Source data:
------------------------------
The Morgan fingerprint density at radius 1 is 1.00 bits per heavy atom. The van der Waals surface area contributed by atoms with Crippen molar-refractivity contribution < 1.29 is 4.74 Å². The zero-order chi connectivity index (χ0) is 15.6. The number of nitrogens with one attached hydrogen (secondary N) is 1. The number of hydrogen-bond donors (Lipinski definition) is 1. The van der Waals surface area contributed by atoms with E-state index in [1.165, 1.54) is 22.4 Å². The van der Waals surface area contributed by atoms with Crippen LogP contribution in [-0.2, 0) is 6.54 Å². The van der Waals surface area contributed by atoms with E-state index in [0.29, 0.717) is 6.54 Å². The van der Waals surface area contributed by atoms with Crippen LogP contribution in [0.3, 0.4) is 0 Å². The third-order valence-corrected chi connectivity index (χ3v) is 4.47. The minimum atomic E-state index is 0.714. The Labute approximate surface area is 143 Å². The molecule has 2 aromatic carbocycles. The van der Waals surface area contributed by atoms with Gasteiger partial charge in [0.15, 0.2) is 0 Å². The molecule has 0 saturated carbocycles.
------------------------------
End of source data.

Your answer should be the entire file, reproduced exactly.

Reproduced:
The Morgan fingerprint density at radius 1 is 1.00 bits per heavy atom. The van der Waals surface area contributed by atoms with Crippen molar-refractivity contribution < 1.29 is 4.74 Å². The zero-order chi connectivity index (χ0) is 15.6. The number of nitrogens with one attached hydrogen (secondary N) is 1. The number of hydrogen-bond donors (Lipinski definition) is 1. The van der Waals surface area contributed by atoms with E-state index in [1.165, 1.54) is 22.4 Å². The van der Waals surface area contributed by atoms with Crippen LogP contribution in [-0.2, 0) is 6.54 Å². The van der Waals surface area contributed by atoms with E-state index in [0.29, 0.717) is 6.54 Å². The van der Waals surface area contributed by atoms with Crippen LogP contribution in [0.3, 0.4) is 0 Å². The third-order valence-corrected chi connectivity index (χ3v) is 4.47. The minimum atomic E-state index is 0.714. The Labute approximate surface area is 143 Å². The molecule has 2 aromatic carbocycles. The van der Waals surface area contributed by atoms with Gasteiger partial charge in [0.15, 0.2) is 0 Å². The molecule has 0 saturated carbocycles.